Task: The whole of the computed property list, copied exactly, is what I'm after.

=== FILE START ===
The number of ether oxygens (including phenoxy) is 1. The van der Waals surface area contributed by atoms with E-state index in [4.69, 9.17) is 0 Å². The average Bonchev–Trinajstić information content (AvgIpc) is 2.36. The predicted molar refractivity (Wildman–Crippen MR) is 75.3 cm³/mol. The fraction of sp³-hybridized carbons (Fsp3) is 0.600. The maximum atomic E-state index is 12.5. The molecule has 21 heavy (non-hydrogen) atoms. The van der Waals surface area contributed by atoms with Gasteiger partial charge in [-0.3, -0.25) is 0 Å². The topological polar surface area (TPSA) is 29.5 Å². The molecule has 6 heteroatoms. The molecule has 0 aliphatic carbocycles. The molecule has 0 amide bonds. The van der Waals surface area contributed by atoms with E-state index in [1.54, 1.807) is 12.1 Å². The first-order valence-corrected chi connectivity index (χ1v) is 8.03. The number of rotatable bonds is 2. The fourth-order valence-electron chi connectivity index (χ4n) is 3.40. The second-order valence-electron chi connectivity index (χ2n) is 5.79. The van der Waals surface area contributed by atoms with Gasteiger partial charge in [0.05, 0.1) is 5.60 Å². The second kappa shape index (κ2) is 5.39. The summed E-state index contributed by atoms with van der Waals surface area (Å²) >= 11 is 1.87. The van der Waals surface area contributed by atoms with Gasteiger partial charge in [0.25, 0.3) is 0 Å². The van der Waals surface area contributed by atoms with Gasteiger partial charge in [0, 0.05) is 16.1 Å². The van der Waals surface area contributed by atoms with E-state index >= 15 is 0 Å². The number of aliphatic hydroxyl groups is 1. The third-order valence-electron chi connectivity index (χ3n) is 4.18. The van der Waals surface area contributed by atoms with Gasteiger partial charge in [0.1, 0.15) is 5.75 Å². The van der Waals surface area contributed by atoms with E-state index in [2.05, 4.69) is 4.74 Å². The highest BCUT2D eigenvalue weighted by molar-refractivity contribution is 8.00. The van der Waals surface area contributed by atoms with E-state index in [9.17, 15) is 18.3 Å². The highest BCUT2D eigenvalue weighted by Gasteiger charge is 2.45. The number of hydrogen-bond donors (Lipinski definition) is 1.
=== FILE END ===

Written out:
The number of ether oxygens (including phenoxy) is 1. The van der Waals surface area contributed by atoms with E-state index in [4.69, 9.17) is 0 Å². The average Bonchev–Trinajstić information content (AvgIpc) is 2.36. The predicted molar refractivity (Wildman–Crippen MR) is 75.3 cm³/mol. The fraction of sp³-hybridized carbons (Fsp3) is 0.600. The maximum atomic E-state index is 12.5. The molecule has 21 heavy (non-hydrogen) atoms. The van der Waals surface area contributed by atoms with Gasteiger partial charge in [-0.3, -0.25) is 0 Å². The topological polar surface area (TPSA) is 29.5 Å². The molecule has 6 heteroatoms. The molecule has 0 aliphatic carbocycles. The molecule has 0 amide bonds. The van der Waals surface area contributed by atoms with E-state index in [1.54, 1.807) is 12.1 Å². The first-order valence-corrected chi connectivity index (χ1v) is 8.03. The number of rotatable bonds is 2. The fourth-order valence-electron chi connectivity index (χ4n) is 3.40. The second-order valence-electron chi connectivity index (χ2n) is 5.79. The van der Waals surface area contributed by atoms with Gasteiger partial charge in [0.05, 0.1) is 5.60 Å². The second kappa shape index (κ2) is 5.39. The summed E-state index contributed by atoms with van der Waals surface area (Å²) >= 11 is 1.87. The van der Waals surface area contributed by atoms with Gasteiger partial charge in [0.25, 0.3) is 0 Å². The van der Waals surface area contributed by atoms with Gasteiger partial charge in [0, 0.05) is 16.1 Å². The van der Waals surface area contributed by atoms with E-state index >= 15 is 0 Å². The number of aliphatic hydroxyl groups is 1. The third-order valence-electron chi connectivity index (χ3n) is 4.18. The van der Waals surface area contributed by atoms with Gasteiger partial charge in [0.1, 0.15) is 5.75 Å². The van der Waals surface area contributed by atoms with E-state index in [2.05, 4.69) is 4.74 Å². The highest BCUT2D eigenvalue weighted by molar-refractivity contribution is 8.00. The van der Waals surface area contributed by atoms with E-state index in [9.17, 15) is 18.3 Å². The highest BCUT2D eigenvalue weighted by Gasteiger charge is 2.45. The number of hydrogen-bond donors (Lipinski definition) is 1.